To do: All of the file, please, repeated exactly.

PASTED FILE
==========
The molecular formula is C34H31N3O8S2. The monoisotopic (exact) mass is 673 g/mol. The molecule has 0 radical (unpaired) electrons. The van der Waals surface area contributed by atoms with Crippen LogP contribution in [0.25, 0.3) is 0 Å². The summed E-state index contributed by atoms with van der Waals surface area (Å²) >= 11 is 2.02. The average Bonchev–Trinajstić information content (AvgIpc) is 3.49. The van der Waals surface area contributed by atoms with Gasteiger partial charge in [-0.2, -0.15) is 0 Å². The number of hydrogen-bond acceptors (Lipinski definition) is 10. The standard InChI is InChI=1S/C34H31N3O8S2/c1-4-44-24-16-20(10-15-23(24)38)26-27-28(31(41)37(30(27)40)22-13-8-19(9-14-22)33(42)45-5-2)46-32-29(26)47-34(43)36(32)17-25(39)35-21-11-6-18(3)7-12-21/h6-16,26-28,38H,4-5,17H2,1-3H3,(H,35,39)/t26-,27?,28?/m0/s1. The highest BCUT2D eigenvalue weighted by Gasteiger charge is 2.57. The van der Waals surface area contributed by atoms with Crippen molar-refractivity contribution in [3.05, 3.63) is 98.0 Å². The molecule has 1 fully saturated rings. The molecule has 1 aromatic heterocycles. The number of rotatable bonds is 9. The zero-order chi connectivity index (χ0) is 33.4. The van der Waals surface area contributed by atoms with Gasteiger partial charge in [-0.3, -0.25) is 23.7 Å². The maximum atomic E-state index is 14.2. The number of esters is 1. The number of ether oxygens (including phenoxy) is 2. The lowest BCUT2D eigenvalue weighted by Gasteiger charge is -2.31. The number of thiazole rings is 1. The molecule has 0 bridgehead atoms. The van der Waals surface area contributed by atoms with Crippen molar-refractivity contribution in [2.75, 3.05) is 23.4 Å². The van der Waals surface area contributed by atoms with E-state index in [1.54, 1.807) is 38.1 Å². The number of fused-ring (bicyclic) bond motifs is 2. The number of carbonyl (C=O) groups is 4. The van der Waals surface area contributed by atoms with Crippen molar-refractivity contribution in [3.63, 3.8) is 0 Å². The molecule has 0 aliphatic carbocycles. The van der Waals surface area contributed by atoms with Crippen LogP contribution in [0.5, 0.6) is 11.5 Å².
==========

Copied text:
The molecular formula is C34H31N3O8S2. The monoisotopic (exact) mass is 673 g/mol. The molecule has 0 radical (unpaired) electrons. The van der Waals surface area contributed by atoms with Crippen LogP contribution in [0.25, 0.3) is 0 Å². The summed E-state index contributed by atoms with van der Waals surface area (Å²) >= 11 is 2.02. The average Bonchev–Trinajstić information content (AvgIpc) is 3.49. The van der Waals surface area contributed by atoms with Gasteiger partial charge in [-0.2, -0.15) is 0 Å². The number of hydrogen-bond acceptors (Lipinski definition) is 10. The standard InChI is InChI=1S/C34H31N3O8S2/c1-4-44-24-16-20(10-15-23(24)38)26-27-28(31(41)37(30(27)40)22-13-8-19(9-14-22)33(42)45-5-2)46-32-29(26)47-34(43)36(32)17-25(39)35-21-11-6-18(3)7-12-21/h6-16,26-28,38H,4-5,17H2,1-3H3,(H,35,39)/t26-,27?,28?/m0/s1. The highest BCUT2D eigenvalue weighted by Gasteiger charge is 2.57. The van der Waals surface area contributed by atoms with Crippen molar-refractivity contribution in [3.05, 3.63) is 98.0 Å². The molecule has 1 fully saturated rings. The molecule has 1 aromatic heterocycles. The number of rotatable bonds is 9. The zero-order chi connectivity index (χ0) is 33.4. The van der Waals surface area contributed by atoms with Gasteiger partial charge in [-0.3, -0.25) is 23.7 Å². The maximum atomic E-state index is 14.2. The number of esters is 1. The number of ether oxygens (including phenoxy) is 2. The lowest BCUT2D eigenvalue weighted by Gasteiger charge is -2.31. The number of thiazole rings is 1. The molecule has 0 bridgehead atoms. The van der Waals surface area contributed by atoms with Crippen molar-refractivity contribution in [2.75, 3.05) is 23.4 Å². The van der Waals surface area contributed by atoms with E-state index in [1.54, 1.807) is 38.1 Å². The number of fused-ring (bicyclic) bond motifs is 2. The number of carbonyl (C=O) groups is 4. The van der Waals surface area contributed by atoms with Crippen molar-refractivity contribution in [3.63, 3.8) is 0 Å². The molecule has 0 aliphatic carbocycles. The van der Waals surface area contributed by atoms with Crippen LogP contribution in [0.5, 0.6) is 11.5 Å².